How Murray Compares To England’s Striking Options

 • by Ryan Baldi
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With six goals in his last six games, the most recent of which in Brighton & Hove Albion‘s stunning 2-1 victory over Arsenal at the AmEx Stadium, Glenn Murray is in the form of his life.

The 34-year-old striker is enjoying the fourth Premier League campaign of his career, having experienced the top flight with Crystal Palace and Bournemouth in the past, and he has already eclipsed his previous highest goals return in the division.

With 11 strikes to his name for the Seagulls this term, Murray has, in fact, equalled his total from his previous three Premier League campaigns combined.

Such form has lead to calls for the journeyman striker, who hadn’t even tasted second-tier action until he was 27, to receive an England call-up.

Murray’s form will surely have caught Three Lions boss Gareth Southgate’s attention, and few could dispute the Brighton star’s worthiness of a first cap.

With this summer’s World Cup in Russia fast approaching, however, several of England’s more established hotshots will be vying for a spot in Southgate’s 23-man squad.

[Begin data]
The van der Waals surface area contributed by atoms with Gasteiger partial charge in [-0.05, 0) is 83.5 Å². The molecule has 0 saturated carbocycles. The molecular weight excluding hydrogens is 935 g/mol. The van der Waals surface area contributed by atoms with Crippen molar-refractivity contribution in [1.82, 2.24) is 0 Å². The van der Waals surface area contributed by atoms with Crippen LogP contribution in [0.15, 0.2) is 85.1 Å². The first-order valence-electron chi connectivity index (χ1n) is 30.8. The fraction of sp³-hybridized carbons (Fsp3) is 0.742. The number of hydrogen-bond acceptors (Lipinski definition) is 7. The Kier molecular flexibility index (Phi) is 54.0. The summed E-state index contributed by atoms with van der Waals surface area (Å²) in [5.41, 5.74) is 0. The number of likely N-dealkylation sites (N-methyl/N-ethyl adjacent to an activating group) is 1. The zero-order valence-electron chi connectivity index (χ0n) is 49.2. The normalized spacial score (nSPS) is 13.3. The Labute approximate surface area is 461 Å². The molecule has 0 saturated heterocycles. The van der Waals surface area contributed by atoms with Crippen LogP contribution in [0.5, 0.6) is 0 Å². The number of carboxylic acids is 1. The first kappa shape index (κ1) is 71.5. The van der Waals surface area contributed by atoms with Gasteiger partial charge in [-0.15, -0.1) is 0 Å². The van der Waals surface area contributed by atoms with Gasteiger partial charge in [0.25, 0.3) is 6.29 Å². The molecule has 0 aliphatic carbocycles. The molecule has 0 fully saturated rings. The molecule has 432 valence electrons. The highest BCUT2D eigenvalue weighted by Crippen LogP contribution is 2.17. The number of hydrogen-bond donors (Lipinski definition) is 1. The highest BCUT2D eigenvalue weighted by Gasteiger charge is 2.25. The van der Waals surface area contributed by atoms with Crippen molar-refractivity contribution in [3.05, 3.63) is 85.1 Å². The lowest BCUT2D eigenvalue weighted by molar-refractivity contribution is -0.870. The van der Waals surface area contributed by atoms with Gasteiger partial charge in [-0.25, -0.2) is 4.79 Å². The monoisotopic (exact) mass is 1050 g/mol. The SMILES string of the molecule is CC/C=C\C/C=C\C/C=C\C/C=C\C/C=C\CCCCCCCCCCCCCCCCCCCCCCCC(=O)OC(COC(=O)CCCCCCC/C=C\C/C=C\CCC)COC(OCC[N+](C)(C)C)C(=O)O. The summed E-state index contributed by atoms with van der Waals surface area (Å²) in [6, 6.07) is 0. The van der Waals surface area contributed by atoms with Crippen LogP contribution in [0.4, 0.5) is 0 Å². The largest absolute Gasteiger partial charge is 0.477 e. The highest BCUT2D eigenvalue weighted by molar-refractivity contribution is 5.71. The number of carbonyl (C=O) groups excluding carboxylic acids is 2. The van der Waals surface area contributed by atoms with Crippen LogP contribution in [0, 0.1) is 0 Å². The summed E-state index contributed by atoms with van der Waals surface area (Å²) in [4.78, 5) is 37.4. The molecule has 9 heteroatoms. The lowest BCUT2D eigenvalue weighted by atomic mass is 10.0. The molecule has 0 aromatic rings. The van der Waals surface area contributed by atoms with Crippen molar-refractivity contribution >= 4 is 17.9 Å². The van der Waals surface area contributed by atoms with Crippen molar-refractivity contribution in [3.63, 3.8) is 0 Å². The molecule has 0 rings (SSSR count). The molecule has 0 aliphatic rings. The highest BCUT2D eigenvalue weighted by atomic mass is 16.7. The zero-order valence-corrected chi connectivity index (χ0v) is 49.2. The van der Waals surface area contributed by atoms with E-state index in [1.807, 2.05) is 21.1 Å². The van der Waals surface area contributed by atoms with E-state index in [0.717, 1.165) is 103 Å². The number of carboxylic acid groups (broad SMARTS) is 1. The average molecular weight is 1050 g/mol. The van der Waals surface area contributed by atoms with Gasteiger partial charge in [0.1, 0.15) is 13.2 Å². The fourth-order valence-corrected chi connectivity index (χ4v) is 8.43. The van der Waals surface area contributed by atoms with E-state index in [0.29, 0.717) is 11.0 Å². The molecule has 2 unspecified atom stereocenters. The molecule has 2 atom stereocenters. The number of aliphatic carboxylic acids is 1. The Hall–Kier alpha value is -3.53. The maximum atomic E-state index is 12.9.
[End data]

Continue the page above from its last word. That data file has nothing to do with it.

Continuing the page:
Here, we’ve taken a look at how Murray’s statistics for the season so far compare to three of the players he’ll be competing with for a place on the plane to Russia, Harry Kane, Jamie Vardy and Marcus Rashford.

Murray stats comparison

As the above graphic shows, Murray’s return of 11 Premier League goals ranks him third of the four players featured, with only Rashford, who tends to find most of his game time in a wide position, having hit the net fewer times.

However, Murray is also third when it comes to minutes played this season, having begun the campaign vying for a starting berth in the Brighton line-up with Tomer Hemed.

As such, Murray’s average of a goal every 150.36 minutes is better than that of Rashford and Vardy, who average a goal every 343.5 and 188.31 minutes respectively, with only the prolific Harry Kane a more regular scorer (once every 100.33 minutes).

While Murray is the only member of the quartet yet to register an assist this term, only Rashford has shown himself to be especially creative, laying on five goals for Red Devils colleagues – again, owing much to his position on the wing – with Vardy and Kane mustering just three assists between them.

Where Murray really comes into his own, though, is in his efficiency. Perhaps somewhat surprisingly, the Brighton striker boasts comfortably the best conversion rate, requiring almost half as many shots as Kane for every goal scored.

In an international tournament, when quality chances are at a premium, Murray’s ability to be clinical in front of goal could be an asset for England.